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Build Lifesize Space Marine Armor in 352 Terribly Complicated Steps

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Step 3: From Polygons to Smooth Curved Surfaces

Picture of From Polygons to Smooth Curved Surfaces
IN Chest Bondo.jpg
IN Lots of Bondo.jpg
IN Chest Smooth.jpg
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Once you've built up enough layers of fiberglass to make your pieces nice and strong, the next thing you need to do is smooth out the faceted surface of the pieces so they'll stop looking like low-poly computer models and start looking like heavy pieces of armor. 

Here's what you'll need:

A grinder with a sanding flapwheel
Automotive body filler (commonly known by the brand-name "Bondo" and available at your local hardware store)
A smooth surface and putty knife to mix your Bondo
A flexible plastic spreader (probably for sale on the shelf right next to the Bondo)
80-grit sandpaper
100-grit sandpaper
150-grit sandpaper
Eye, ear, nose, and throat protection so you don't fill your delicate parts with nasty, nasty glassfibers.

Use the grinder to take down the corners on the paper model.  An 80-grit flapwheel will make quick work of the fiberglass and paper, but it will also make a huge mess of nasty, toxic dust.  It's best to work in an outdoor area and you'll still want to wear eye, hearing, and respiratory protection.

Once you've knocked down the high parts, you'll want to build up the low, flat spots with some Bondo.  Use a flexible spatula to spread the material out over the surface and build up a smooth curved surface.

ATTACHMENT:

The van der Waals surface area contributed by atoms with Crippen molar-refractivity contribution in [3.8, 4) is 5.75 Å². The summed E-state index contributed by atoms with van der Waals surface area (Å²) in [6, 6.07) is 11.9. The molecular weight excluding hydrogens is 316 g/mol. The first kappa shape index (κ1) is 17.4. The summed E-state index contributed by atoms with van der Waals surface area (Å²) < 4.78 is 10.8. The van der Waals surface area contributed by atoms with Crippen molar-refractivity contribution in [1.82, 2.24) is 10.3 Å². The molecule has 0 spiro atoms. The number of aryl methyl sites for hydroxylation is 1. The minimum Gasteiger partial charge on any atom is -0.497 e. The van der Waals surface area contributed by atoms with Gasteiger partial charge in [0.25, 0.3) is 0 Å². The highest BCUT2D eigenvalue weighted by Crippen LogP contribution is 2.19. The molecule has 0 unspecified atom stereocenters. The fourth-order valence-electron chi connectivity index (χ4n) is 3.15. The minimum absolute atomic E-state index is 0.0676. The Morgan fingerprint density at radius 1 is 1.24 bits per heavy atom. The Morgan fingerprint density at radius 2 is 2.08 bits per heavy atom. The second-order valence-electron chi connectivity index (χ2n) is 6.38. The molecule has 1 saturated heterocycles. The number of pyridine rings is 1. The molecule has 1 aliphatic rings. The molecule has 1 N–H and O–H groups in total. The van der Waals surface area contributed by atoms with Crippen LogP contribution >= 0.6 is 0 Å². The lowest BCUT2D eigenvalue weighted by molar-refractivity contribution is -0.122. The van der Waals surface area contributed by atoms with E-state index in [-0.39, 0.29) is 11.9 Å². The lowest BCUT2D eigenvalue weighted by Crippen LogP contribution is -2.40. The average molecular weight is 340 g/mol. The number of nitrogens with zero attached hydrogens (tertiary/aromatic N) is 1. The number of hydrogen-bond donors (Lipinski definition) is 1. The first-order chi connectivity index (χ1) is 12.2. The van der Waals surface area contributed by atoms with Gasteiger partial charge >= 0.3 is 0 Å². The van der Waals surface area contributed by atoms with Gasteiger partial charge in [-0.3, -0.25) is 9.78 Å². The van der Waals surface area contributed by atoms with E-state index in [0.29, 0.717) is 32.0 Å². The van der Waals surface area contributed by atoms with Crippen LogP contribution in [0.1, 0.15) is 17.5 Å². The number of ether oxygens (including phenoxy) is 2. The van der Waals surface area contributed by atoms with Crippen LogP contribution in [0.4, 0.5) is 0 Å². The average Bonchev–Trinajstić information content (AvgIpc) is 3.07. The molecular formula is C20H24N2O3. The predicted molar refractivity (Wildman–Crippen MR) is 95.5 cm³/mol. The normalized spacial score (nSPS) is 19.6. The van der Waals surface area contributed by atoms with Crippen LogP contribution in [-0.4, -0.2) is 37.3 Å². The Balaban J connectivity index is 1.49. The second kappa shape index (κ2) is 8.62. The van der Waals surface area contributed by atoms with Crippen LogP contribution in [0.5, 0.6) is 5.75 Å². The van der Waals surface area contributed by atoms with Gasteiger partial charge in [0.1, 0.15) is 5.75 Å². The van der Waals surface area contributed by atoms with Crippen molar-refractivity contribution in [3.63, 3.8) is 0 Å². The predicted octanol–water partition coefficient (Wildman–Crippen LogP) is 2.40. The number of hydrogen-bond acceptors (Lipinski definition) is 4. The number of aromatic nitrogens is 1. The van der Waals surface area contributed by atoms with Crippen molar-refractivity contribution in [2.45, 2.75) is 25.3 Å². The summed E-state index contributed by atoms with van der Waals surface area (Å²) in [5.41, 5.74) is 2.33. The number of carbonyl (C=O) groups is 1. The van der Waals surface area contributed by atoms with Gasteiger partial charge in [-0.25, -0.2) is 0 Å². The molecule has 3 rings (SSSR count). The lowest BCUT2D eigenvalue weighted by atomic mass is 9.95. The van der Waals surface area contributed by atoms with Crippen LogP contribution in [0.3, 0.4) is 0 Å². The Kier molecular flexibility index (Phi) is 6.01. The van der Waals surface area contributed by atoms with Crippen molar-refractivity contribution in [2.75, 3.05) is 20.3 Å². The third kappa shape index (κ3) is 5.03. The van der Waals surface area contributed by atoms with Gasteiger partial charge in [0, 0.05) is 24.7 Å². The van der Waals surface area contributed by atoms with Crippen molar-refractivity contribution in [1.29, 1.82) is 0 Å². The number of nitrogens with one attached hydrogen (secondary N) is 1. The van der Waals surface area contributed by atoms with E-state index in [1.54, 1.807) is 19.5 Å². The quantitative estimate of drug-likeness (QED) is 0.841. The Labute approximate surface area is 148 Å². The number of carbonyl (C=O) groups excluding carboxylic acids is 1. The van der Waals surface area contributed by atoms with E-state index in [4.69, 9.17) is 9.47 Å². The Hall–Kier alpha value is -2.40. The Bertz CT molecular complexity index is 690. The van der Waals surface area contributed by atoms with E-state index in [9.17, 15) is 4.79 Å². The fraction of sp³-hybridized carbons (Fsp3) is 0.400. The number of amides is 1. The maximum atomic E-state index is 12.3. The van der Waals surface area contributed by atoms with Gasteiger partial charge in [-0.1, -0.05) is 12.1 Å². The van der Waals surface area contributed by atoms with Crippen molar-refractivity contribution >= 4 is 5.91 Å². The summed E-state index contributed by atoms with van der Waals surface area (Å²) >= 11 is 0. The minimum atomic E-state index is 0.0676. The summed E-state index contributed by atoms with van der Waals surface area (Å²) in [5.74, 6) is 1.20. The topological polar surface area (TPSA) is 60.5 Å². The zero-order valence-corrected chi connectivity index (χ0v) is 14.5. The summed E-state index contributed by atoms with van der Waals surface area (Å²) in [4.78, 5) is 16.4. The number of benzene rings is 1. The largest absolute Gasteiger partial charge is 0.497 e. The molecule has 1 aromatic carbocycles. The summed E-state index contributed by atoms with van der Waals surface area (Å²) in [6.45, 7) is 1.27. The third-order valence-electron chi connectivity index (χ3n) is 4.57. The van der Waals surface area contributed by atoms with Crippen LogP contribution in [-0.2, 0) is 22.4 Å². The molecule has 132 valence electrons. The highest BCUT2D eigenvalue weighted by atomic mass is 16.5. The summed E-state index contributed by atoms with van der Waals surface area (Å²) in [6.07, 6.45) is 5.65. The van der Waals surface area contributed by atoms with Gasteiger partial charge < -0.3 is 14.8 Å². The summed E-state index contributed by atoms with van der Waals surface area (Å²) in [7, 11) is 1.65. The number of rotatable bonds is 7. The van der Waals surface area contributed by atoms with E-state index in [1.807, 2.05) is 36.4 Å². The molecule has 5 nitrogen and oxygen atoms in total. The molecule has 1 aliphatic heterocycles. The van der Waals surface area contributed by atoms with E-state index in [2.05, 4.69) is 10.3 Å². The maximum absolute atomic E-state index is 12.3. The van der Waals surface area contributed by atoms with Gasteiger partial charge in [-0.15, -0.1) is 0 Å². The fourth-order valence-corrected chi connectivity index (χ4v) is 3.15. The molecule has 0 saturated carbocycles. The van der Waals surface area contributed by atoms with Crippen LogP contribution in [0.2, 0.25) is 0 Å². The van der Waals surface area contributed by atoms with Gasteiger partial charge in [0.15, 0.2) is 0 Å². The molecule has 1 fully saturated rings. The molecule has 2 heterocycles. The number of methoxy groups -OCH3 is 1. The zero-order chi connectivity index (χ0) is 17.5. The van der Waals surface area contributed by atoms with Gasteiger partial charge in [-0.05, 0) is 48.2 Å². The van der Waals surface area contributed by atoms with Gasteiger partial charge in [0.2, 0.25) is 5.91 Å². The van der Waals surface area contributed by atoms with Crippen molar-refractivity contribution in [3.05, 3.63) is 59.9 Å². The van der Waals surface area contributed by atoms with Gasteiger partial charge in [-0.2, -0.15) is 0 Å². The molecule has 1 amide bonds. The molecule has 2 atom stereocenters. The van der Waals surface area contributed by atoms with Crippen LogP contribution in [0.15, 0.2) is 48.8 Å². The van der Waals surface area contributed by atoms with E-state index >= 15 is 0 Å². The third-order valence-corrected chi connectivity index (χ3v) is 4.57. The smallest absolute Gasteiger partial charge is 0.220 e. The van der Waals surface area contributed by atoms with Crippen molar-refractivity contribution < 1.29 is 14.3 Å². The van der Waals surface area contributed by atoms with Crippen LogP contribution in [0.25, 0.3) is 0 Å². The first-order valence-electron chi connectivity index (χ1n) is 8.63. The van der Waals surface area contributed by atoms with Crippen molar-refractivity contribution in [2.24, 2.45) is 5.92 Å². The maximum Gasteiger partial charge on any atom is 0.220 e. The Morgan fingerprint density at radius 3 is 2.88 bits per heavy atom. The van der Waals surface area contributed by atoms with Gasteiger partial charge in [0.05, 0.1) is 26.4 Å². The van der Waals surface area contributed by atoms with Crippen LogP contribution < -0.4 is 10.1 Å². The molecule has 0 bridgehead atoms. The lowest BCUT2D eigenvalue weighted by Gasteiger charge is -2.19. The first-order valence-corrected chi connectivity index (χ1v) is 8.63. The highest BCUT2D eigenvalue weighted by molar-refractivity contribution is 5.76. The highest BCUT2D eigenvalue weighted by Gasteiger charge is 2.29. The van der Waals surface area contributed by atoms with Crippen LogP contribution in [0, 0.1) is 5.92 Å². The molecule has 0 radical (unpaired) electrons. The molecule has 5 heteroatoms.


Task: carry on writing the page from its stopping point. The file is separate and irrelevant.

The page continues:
When working with Bondo, make sure that you only mix up as much as you can use in about ten or fifteen minutes.  After that it'll turn solid and you'll end up wasting a lot of material.    If you add too much, you can always sand or grind it off after it hardens.  If you add too little, you can simply add more after it hardens as well.

Once you're satisfied with the smooth surface you've created, it's a good idea to spray on a coat of primer to get a uniform color to get a better impression of how smooth the actual surface really is.  Chances are you'll discover that you're not as done as you thought you were and you'll want to add more Bondo and do more sanding.

You'll repeat all these repetitive steps repeatedly for all of the individual armor components.  It's going to make a mess wherever you're working as well as quite a ways downwind.  Consider this when choosing your workspace.

If you're like me, you never make one of anything.  To make these forms into the basis of an army, proceed to the next step.

If you're a rational, sane person, you can skip ahead to step 8 and use the smoothed, reinforced paper models as one wearable costume. 
 
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A Diabetic11 months ago
Would you have a rough estimate on how much some of these parts weigh when left as fiber glass and bondo (not plastic vacuum formed)?
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